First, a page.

N.K. Sen, J.
1. This is a Rule calling upon the District Magistrate of 24-Parganas to show cause whythe conviction of the petitioners under Section 427 of the Indian Penal Code should not be set aside. The petitioners were convicted for having cut off a roofupon the complainant's verandah and for having levelled the raised earth of the verandah causing aloss of about Rs. 50/- to the complainant.
2. The complainant Nani Lal Naskar and the petitioners had a common passage passing by the south of their houses. It was alleged that the petitioners had illegally pulled down the thatch and levelled the plinth that the complainant had erected abutting his house. The complainant asserted that he had constructed this roof and the plinth about 3 months prior to the date of occurrence.
3. Mr. Nalin Chandra Banerjee has in this revisional application taken up several points, namely, that this case which was triable as a summons case should not have been tried according to the procedure laid down in the trial of warrant cases. Another ground taken by Mr. Banerjee is to the effect that the learned Magistrate issued process upon the report given by a person other than the person who was asked to make a report. Finally Mr. Banerjee has urged that upon the facts of the case an offence under Section 427 of the Indian Penal Code was not made out. As I think that Mr. Banerjee's last point has great substance in it. I do not think it necessary to discuss the soundness or otherwise of the other grounds taken in the revisional application before this Court.
4. Upon the findings of the learned Magistrate, it is clear that the verandah was constructed upon a common passage which used to be utilised by the members of the family of the complainant and of the accused. The learned Magistrate, therefore, addressed himself on the question whether the petitioners had cut the roof and removed the earth of the verandah in exercise of their right of private defence of property. In deciding the question the learned Magistrate thought that as the roof was constructed about 3 months before the occurrence it could not be said that the petitioners cut out thy roof and removed the earth in exercise of the right of private defence. He has not, however, come to the conclusion that the action of the petitioners was not in good faith.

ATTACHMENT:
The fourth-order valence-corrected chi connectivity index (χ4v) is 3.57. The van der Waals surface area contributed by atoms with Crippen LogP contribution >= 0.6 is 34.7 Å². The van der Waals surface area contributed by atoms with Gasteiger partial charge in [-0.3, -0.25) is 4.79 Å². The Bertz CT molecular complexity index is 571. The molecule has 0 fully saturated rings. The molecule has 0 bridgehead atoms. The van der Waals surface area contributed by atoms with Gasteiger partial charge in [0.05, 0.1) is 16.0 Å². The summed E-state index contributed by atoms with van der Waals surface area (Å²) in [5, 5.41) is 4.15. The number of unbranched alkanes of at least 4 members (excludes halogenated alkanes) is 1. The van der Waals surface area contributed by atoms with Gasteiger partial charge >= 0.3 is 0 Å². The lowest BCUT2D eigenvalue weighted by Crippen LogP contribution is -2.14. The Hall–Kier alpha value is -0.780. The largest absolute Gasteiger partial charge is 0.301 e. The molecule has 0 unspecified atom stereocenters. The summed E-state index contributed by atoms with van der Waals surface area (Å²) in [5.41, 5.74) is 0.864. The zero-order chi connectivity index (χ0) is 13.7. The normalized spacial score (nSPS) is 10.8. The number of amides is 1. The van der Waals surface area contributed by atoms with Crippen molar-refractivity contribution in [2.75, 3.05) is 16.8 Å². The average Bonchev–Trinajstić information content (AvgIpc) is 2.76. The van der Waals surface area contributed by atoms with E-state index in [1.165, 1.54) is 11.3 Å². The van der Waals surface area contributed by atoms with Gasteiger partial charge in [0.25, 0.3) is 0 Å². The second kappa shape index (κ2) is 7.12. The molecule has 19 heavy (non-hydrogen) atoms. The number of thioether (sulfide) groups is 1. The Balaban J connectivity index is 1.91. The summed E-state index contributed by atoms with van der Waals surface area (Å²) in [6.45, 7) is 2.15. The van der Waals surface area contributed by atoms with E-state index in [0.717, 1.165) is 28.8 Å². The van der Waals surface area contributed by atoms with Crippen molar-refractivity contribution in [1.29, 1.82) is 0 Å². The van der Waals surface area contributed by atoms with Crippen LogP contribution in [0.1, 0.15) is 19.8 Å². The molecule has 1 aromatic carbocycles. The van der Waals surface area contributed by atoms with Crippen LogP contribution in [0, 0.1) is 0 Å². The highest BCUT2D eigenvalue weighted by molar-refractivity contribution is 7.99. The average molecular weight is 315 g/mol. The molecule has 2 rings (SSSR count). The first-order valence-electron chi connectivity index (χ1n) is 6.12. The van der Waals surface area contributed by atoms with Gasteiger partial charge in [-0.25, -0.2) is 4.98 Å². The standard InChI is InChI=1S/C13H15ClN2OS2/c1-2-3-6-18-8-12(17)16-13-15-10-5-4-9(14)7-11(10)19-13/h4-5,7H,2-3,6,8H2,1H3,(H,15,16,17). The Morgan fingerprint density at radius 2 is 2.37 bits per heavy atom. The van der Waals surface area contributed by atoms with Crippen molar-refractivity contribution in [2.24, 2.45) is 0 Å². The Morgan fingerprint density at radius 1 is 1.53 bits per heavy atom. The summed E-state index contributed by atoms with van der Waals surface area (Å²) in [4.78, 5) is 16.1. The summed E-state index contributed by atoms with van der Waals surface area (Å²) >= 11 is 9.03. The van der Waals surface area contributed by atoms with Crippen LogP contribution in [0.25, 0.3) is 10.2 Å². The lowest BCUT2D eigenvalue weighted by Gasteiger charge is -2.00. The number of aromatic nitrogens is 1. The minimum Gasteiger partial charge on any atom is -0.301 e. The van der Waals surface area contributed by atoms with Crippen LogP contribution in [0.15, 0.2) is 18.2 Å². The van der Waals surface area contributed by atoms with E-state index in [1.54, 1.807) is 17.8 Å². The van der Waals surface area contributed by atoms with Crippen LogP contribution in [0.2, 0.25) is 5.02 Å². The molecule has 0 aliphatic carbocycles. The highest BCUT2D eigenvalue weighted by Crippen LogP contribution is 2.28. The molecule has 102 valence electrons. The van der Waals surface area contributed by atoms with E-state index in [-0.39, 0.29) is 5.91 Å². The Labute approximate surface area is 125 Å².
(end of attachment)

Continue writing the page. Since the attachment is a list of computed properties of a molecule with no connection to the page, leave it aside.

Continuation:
5. In order to obtain a conviction on a charge of mischief the prosecution will have to prove that the accused with the intent to cause or knowing that he is likely to cause wrongful loss or damage ..... to any person causes destruction of any property or any such change in the property or in the situation thereof as destroys or diminishes its value or utility or affects it injuriously. In other words, this section necessitates three things : (1) an intention or knowledge of likelihood to cause wrongful loss or damage to the public or to any person, (2) causing the destruction of some property or any change in it or in situation, and (3) such change must destroy or diminish its value or utility or affects it injuriously. It will, therefore, be seen that no mischief can be committed where the acts complained of amount to an invasion of civil right. All damages to a property do not amount to mischief within the meaning of the Indian Penal Code. If the owner of a land over which another or a body of others have a right either of passage or other use throws earth upon the land so that the use becomes either disadvantageous or impossible, it does not amount to mischief. This is what was held in some cases and this also appears upon a plain construction of the section itself. I am of the opinion that in this case the allegations of the complainant amount to, if anything, art invasion of civil right.
6. I, therefore, set aside the order of conviction and sentence passed on the petitioners andmake the Rule absolute. The fines, if paid, will berefunded.